Saturday, January 18, 2014

Meeting Lord Peter Wimsey

I adored Clouds of Witness, my first meeting with Lord Peter Wimsey, the noble detective created by Dorothy L Sayers. It's brimming with rich and funny characters, outlandish plotting and sudden, witty asides.

I complained of Poirot that we know next to nothing about him except that he's a Belgian detective. Here, Wimsey's client is his own brother, in the frame for murder. We also meet Wimsey's sister and mother, and Gerald's wife and friends. The comic archetypes - all posh knobs in country houses and amusing, coarse yokels - are the same as in Christie (and Wodehouse), but there's more emotional effect when they're direct relations to our hero. As so often in a murder mystery, everyone has a secret - but since the suspects are his own flesh and blood, does Wimsey really want to find out?

For all the jolly adventure and jokes, Wimsey is also a damaged individual - the result of both being jilted and some awful experience in the war. Again, this helps ground him and the fun of solving the murder in reality, so that it matters more.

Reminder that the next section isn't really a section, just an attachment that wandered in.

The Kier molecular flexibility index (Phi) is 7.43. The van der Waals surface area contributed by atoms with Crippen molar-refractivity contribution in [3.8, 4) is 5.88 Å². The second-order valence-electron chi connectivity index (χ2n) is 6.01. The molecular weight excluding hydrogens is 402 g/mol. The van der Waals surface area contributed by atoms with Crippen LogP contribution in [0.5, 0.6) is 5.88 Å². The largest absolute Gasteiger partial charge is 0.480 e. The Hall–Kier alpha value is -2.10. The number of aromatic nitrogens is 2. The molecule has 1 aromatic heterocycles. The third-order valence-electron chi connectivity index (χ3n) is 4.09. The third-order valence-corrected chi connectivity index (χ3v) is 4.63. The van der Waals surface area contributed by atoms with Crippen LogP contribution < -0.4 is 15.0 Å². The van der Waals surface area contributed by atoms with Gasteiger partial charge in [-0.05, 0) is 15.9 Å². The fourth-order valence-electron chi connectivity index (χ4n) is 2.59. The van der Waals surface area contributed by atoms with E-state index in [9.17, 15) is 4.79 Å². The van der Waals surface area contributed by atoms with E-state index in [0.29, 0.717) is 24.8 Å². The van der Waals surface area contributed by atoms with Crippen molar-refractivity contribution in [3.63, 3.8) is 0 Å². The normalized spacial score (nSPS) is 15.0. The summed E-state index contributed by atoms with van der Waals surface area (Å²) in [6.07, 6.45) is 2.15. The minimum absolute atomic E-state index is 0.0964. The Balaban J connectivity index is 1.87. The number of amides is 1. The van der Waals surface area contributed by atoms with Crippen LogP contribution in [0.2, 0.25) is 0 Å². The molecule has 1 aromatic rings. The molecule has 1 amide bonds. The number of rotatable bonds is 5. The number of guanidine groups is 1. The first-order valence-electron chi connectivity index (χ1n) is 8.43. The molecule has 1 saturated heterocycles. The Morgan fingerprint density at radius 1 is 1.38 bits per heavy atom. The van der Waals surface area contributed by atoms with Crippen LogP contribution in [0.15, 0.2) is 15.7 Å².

But largely, it's all lots of fun. There's a magnificent sequence of tracking footprints through a wood and slowly deducing who left them (at one point, he must be both a midget and a giant). There's a brilliant last act with the trial taking place amid the pomp and finery of the House of Lords. I loved the detail about a "tedious series of witnesses" on financial affairs:
"the noble lords began to yawn, with the exception of a few of the soap and pickles lords, who suddenly started to make computations in their note-books, and exchanged looks of intelligence".
Dorothy L Sayers, Clouds of Witness (1926, revised 1935), p. 173.
At the end, Wimsey makes a desperate dash across the Atlantic to extract the last, telling clue to untangle the whole mess. It's well handled, though there's a sense at the same time that we're meant to celebrate the fact that a sexual affair is kept secret. More than that, the ultimate solution all hinges on a dreadful contrivance, as the defence has to admit.
"I have used the word 'incredible' - not because any coincidence is incredible, for we see more remarkable examples every day of our lives than any writer of fiction would dare to invent - but merely to take it out of the mouth of the learned Attorney-General, who is preparing to make it return, boomerang-fashion, against  me. (Laughter.)"
Ibid., p. 191.
Despite these slight misgivings, this is a joy of a book. I can't wait to read more Wimsey. 

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